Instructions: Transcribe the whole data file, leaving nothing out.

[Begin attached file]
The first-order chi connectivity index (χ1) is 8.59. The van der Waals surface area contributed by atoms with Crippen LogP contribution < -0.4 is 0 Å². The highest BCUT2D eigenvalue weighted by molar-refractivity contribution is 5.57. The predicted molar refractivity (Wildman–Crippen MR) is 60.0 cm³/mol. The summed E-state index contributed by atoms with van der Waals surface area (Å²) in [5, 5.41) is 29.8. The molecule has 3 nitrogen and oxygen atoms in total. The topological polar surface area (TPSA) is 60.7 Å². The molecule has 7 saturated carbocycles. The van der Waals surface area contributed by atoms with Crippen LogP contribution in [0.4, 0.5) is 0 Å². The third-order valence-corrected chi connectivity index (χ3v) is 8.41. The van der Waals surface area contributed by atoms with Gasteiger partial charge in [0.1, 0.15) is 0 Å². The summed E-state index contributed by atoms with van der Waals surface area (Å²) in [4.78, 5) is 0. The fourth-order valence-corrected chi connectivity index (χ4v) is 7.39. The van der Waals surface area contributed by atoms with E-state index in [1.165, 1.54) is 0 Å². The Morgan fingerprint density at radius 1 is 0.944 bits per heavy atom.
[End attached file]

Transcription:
The first-order chi connectivity index (χ1) is 8.59. The van der Waals surface area contributed by atoms with Crippen LogP contribution < -0.4 is 0 Å². The highest BCUT2D eigenvalue weighted by molar-refractivity contribution is 5.57. The predicted molar refractivity (Wildman–Crippen MR) is 60.0 cm³/mol. The summed E-state index contributed by atoms with van der Waals surface area (Å²) in [5, 5.41) is 29.8. The molecule has 3 nitrogen and oxygen atoms in total. The topological polar surface area (TPSA) is 60.7 Å². The molecule has 7 saturated carbocycles. The van der Waals surface area contributed by atoms with Crippen LogP contribution in [0.4, 0.5) is 0 Å². The third-order valence-corrected chi connectivity index (χ3v) is 8.41. The van der Waals surface area contributed by atoms with Gasteiger partial charge in [0.1, 0.15) is 0 Å². The summed E-state index contributed by atoms with van der Waals surface area (Å²) in [4.78, 5) is 0. The fourth-order valence-corrected chi connectivity index (χ4v) is 7.39. The van der Waals surface area contributed by atoms with E-state index in [1.165, 1.54) is 0 Å². The Morgan fingerprint density at radius 1 is 0.944 bits per heavy atom.